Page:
In Western Alaska, chum salmon stocks have sharply declined over the last two years. That’s a problem, because people in the region depend heavily on the fish for food and for work. Scientists are in the early stages of trying to understand the crash.
For decades, Kwik’Pak Fisheries in Emmonak has provided reliable summer employment in one of the state’s most unemployed regions. The company is the only fish processor on the Yukon River. But with salmon runs low and commercial fishing closed, it’s offering few jobs this summer. Commercial fishermen and women are feeling the economic stress, and those who are still working at the plant have had to transition to new roles.
Usually, Kwik’pak Fisheries, the only commercial fish processor on the Yukon, sells salmon around the world. After the Yukon’s main salmon species started dwindling to record lows last year, Kwik’pak had to pivot to stay afloat.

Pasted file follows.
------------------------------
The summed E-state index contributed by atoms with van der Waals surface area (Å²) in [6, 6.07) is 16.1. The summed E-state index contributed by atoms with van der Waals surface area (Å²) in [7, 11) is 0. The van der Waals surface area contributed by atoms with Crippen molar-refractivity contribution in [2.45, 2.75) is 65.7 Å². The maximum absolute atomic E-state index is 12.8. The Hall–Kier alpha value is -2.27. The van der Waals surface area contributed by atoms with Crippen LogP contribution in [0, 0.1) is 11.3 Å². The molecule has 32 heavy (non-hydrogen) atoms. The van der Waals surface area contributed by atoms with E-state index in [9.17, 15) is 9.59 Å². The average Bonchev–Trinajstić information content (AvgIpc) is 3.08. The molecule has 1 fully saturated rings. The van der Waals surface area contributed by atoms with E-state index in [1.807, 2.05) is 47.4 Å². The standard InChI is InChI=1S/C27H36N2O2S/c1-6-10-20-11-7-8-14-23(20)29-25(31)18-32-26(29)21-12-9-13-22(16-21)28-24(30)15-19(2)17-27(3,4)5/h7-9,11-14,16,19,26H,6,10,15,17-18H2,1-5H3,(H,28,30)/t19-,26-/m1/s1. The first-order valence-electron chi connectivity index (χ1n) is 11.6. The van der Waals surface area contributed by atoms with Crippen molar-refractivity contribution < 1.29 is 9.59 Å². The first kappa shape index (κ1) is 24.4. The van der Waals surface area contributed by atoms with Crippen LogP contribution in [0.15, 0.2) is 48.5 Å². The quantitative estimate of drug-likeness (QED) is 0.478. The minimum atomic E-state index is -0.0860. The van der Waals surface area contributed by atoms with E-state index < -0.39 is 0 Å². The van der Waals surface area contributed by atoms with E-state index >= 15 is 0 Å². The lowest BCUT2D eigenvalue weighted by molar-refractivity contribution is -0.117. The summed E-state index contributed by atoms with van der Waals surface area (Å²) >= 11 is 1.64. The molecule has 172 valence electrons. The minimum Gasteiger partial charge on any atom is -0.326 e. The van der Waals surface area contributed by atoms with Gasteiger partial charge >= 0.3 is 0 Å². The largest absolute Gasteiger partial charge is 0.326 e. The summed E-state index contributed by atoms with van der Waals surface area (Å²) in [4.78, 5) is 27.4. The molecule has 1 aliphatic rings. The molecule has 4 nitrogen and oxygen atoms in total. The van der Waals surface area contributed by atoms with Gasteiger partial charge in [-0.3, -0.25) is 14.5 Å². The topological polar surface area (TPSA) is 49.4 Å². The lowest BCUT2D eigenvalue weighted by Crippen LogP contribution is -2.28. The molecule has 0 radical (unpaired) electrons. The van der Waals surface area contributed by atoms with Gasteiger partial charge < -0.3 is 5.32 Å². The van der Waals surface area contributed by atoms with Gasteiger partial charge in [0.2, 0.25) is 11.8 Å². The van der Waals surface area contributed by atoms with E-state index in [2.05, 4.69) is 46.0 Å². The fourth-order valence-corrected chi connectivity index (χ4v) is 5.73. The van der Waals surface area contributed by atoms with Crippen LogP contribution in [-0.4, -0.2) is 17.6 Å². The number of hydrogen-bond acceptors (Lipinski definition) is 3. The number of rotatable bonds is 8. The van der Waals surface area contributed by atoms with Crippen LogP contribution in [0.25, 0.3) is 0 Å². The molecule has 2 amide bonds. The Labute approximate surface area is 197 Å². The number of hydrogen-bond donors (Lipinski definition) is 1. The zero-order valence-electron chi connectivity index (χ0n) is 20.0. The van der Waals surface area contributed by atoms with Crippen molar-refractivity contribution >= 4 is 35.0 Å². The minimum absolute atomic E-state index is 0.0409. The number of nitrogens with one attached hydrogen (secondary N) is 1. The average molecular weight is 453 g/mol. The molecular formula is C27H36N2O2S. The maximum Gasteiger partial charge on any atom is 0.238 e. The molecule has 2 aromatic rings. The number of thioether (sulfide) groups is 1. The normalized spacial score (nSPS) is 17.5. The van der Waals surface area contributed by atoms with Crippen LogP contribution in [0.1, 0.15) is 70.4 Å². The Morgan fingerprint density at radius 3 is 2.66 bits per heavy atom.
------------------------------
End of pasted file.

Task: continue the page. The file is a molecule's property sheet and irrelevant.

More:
For eight years, Tanya Ives has been traveling up from Washington each summer to work at the Yukon River’s only fish processing plant: Kwik’Pak Fisheries. The plant sits outside of Emmonak at the river’s mouth. Normally at this time of year, Ives would be packing up chum salmon harvested by commercial fishermen along the Yukon River to sell around the world. But this summer, she’s doing the opposite.
The entire Kuskokwim River will open full-time to subsistence fishing with gillnets beginning at 12:01 a.m. on July 31. At that time, gillnet restrictions on the river will be liberalized to include any size mesh, and nets can stretch up to 50 fathoms in length.